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How to use conditionals and negotiate like a pro

We are all negotiators, whether we know it or not. Asking for a raise, selecting a restaurant for lunch or bargaining with your child are several examples of negotiation we engage in regularly. However, while negotiations are daily practice, the appropriate language used for effective bargaining doesn’t come easily for most people. Good negotiation skills are learned and developed through practice, and checking in with your grammar is the best place to start.

Before you start bargaining your way out of daily house chores, consider your use of conditionals: the cornerstone of negotiations. Conditionals are sentences with two parts; one part describes a condition, and the other part describes the result of that condition. The condition clause will always start with ‘if’. There are three different types of conditionals.

First conditional – possible

For example, the sentence ‘I will go if I feel better’ suggests a very real or possible future situation and its result. Other examples include ‘If I finish early today, I’ll go running after work’ or ‘I might be late if I don’t leave right now’.

[Conditional clause: present simple / Result clause: will, going to, may, might]

Second conditional – possible, but unlikely

This form is used to express improbable or impossible present situations and their results. For example, ‘If I had a million dollars, I wouldn’t have to work’ or ‘I might consider the job offer if they offered more benefits’. The first and second conditional are most commonly used in business negotiations.

[Conditional clause: past simple / Result clause: would, could, might]

Third conditional – impossible

This form is used to express hypothetical or alternative past situations and their results. For example, ‘If I hadn’t studied business I wouldn’t have gotten this job’ or ‘We could have supplied the goods if you had paid the invoice’.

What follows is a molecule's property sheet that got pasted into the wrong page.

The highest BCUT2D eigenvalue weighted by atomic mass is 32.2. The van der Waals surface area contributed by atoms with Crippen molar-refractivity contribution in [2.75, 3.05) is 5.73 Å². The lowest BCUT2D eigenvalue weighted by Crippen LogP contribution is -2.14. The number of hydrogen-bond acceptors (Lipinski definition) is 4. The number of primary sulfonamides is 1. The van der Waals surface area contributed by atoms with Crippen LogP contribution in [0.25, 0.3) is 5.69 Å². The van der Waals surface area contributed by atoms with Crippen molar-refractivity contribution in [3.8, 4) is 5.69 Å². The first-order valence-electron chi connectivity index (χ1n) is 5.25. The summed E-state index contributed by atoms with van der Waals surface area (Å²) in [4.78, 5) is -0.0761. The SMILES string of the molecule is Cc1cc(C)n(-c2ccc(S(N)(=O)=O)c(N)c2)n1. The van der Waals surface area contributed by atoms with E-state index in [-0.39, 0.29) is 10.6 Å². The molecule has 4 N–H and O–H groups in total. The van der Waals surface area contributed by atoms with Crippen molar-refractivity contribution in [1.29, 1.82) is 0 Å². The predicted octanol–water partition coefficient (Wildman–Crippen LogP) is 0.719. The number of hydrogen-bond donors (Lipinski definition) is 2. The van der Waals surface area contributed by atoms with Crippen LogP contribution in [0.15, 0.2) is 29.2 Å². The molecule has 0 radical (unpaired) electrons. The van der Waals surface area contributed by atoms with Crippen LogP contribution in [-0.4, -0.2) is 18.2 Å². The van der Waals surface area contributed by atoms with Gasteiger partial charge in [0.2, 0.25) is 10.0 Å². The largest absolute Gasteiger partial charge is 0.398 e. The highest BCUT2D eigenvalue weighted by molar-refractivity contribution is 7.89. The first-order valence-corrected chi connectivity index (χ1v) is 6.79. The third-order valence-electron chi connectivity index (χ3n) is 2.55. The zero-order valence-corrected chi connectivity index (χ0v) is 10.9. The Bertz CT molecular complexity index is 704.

[Conditional clause: past perfect / Result clause: would have, could have, might have]

Now that you’ve gotten the hang of it, decide whether the following sentences are first, second or third conditionals. The answers are revealed below.

  1. If you accept the price, we will sign the contract.
  2. I would consider giving you a discount if you paid in advance.
  3. If you provided us with some leverage, we might reconsider the deal.
  4. We would have met the deadline if you had done your share of the work.
  5. If you suggested an alternative I would be pleased to consider it.
  6. I’ll let you know if I have any questions.

[Answers: 1. First 2. Second 3. Second 4. Third 5. Second 6. First]

Tip: If you found yourself struggling to identify the verb tenses in each sentence, it might be a good idea to consider refreshing your grammar knowledge with an English course!

Alma Bonger
Alma Bonger
Alma is an English language trainer and writer from Canada. She is passionate about education, exploring new cultures, and creative collaboration.

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